Plato at the Googleplex

Some people like to read bestsellers. In fact, lots of people must like to read bestsellers. Otherwise they wouldn’t be bestsellers — right? And then, at the other extreme, there are many people who don’t like to read at all. Probably that’s an even larger number. And finally there are those who love to read, but prefer esoteric selections rather than the popular ones. We’re probably a pretty small population. Yes, I said “we.”

So…I just finished reading Plato at the Googleplex, by Rebecca Goldstein. A little over a year ago I read and reviewed another of Goldstein’s works, the improbably titled  Arguments for the Existence of God: A work of fiction — basically a novel, but also a work of philosophy. Plato at the Googleplex is also part novel and part philosophical treatise, but in a different format. Like many novels, this work requires a single bit of suspension of disbelief: you have to assume that Plato has somehow survived 2400 years to the present day, physically and mentally intact. With that out of the way, the reader is treated to alternating chapters of novel and philosophical treatise. The fictional bits portray interactions between Plato and various real-life contemporaries (contemporaries of ours, not of the real historical Plato). Most of these characters are thinly disguised, such as the Chinese-American author of a book about “Warrior Moms,” or a popular right-wing radio host. The non-fictional bits are thoughtful discussions of Plato’s relevance to modern life — hence the subtitle, Why philosophy won’t go away.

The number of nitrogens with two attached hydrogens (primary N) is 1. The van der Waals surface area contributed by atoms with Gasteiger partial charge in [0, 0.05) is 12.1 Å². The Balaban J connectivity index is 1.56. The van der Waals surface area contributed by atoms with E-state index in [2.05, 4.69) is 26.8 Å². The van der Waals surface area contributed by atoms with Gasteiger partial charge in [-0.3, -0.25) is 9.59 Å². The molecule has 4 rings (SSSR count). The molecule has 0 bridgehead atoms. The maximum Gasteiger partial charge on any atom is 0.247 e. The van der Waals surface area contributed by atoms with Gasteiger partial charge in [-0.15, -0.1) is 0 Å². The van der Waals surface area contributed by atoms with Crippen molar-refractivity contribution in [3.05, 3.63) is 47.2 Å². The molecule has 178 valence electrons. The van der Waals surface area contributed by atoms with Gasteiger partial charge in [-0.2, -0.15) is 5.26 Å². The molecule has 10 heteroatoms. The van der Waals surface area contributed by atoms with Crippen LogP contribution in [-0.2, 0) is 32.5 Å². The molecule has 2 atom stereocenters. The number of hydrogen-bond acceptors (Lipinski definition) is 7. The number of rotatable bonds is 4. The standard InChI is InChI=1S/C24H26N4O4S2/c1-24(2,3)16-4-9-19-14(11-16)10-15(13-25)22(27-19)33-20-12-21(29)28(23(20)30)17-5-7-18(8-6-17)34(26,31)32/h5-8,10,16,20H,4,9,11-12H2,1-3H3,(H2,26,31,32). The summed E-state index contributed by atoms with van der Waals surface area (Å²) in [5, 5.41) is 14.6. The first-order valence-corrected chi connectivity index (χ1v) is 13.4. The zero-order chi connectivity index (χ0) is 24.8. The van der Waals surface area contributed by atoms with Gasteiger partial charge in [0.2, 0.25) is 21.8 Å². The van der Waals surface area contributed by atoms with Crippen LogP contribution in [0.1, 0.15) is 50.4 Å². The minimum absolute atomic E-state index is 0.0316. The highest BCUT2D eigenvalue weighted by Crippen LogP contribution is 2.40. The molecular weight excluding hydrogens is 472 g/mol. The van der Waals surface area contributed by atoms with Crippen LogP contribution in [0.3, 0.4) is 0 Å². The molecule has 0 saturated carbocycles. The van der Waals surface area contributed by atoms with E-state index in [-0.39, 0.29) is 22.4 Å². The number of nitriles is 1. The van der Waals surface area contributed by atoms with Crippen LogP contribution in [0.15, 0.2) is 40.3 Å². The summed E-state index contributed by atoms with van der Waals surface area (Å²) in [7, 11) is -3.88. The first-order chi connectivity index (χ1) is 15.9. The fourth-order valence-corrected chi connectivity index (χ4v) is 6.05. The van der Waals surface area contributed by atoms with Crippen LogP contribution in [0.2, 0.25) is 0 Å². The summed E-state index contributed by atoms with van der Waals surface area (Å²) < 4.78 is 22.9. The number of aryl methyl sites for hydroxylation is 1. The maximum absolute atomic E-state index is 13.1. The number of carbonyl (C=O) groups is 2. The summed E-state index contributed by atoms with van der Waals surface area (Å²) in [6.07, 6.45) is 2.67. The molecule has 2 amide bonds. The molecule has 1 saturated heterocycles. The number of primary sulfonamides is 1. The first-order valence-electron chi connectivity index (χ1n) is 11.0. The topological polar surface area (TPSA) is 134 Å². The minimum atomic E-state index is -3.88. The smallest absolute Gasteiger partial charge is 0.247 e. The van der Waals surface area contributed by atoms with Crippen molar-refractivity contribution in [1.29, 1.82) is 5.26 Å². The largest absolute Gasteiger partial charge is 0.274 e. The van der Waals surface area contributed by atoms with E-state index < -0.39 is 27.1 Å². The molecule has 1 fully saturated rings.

One fictional chapter has Plato as a guest speaker at Google — hence the primary title. The portrayal of Google culture is brilliant: sympathetic but satirical.

So, what can I say? If, like me, you think Plato is of enormous significance to mathematics and even to life, you will want to read this book. If you don’t think Plato has anything to do with mathematics, or that mathematics has anything to do with life, you should read this book. Parts of it, unsurprisingly, are a little dry, perhaps even dull. The alternating fictional chapters certainly liven things up, especially with lots of broad satire, but the non-fictional chapters repay the careful attention they require. Read it!


Categories: Books